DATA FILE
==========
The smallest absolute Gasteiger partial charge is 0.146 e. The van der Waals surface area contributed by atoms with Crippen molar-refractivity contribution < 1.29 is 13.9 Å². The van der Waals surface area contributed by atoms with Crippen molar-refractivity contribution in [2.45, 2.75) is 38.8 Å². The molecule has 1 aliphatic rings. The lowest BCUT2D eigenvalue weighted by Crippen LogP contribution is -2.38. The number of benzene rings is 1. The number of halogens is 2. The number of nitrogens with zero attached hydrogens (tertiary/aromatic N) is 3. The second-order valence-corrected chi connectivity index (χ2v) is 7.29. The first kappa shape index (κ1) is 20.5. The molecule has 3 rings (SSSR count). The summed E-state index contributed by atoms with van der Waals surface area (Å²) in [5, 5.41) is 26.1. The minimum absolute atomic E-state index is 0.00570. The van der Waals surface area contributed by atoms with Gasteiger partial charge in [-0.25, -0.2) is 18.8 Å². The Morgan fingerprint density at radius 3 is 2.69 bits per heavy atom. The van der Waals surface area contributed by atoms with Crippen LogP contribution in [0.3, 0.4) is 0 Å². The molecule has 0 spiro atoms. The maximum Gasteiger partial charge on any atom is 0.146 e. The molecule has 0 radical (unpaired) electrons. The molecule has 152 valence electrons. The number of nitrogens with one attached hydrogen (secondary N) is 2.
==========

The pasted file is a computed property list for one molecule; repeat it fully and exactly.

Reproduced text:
The smallest absolute Gasteiger partial charge is 0.146 e. The van der Waals surface area contributed by atoms with Crippen molar-refractivity contribution < 1.29 is 13.9 Å². The van der Waals surface area contributed by atoms with Crippen molar-refractivity contribution in [2.45, 2.75) is 38.8 Å². The molecule has 1 aliphatic rings. The lowest BCUT2D eigenvalue weighted by Crippen LogP contribution is -2.38. The number of benzene rings is 1. The number of halogens is 2. The number of nitrogens with zero attached hydrogens (tertiary/aromatic N) is 3. The second-order valence-corrected chi connectivity index (χ2v) is 7.29. The first kappa shape index (κ1) is 20.5. The molecule has 3 rings (SSSR count). The summed E-state index contributed by atoms with van der Waals surface area (Å²) in [5, 5.41) is 26.1. The minimum absolute atomic E-state index is 0.00570. The van der Waals surface area contributed by atoms with Gasteiger partial charge in [-0.25, -0.2) is 18.8 Å². The Morgan fingerprint density at radius 3 is 2.69 bits per heavy atom. The van der Waals surface area contributed by atoms with Crippen LogP contribution in [0.3, 0.4) is 0 Å². The molecule has 0 spiro atoms. The maximum Gasteiger partial charge on any atom is 0.146 e. The molecule has 0 radical (unpaired) electrons. The molecule has 152 valence electrons. The number of nitrogens with one attached hydrogen (secondary N) is 2.